President Trump’s choice to lead the National Security Agency (NSA) said Thursday that the United States’ response to Russian election interference has not been sufficient enough to change Moscow’s behavior. Lt. Gen. Paul Nakasone, nominated to lead both NSA and U.S. Cyber Command, was asked at his confirmation hearing whether he agreed with outgoing NSA Director Adm. Michael Rogers’s statement that the response to Russian meddling in the 2016 election has not been strong enough. “It has not changed their behavior,” Nakasone told Sen. Ben Sasse (R-Neb.), who asked the question. Nakasone appeared before the Senate Armed Services Committee two days after Rogers, who faced tough questions over the Trump administration’s response to Russia’s interference in the 2016 presidential election during a hearing on the 2019 budget request for U.S. Cyber Command. Rogers heads that command in addition to the NSA.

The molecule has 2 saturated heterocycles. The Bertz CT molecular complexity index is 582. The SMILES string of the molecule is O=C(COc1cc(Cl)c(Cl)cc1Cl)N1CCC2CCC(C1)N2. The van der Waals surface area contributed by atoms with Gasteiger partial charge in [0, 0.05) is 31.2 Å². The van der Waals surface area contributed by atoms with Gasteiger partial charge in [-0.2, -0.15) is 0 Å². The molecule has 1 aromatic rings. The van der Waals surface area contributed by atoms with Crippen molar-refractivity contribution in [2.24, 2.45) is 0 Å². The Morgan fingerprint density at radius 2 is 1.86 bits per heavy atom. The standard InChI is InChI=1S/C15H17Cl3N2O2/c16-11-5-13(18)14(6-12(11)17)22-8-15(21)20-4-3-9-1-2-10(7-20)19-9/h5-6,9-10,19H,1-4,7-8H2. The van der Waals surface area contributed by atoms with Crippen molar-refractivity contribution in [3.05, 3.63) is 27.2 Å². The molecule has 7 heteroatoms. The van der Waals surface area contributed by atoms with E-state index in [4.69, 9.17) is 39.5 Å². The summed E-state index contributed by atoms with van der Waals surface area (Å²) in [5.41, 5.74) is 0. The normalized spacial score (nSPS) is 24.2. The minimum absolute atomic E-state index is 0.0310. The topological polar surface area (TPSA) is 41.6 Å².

At that hearing, Rogers pushed back on Democrats’ assertions that the Trump administration has done nothing to combat Russian election interference, but acknowledge Moscow has not paid a high-enough price.
“They haven’t paid a price, at least, that has significantly changed their behavior,” Rogers said.
The Obama administration imposed sanctions on Moscow and expelled Russian diplomats from the U.S. at the end of 2016 for interfering in the election. Last summer, President Trump signed legislation passed by Congress that leveled new sanctions against Moscow for its behavior.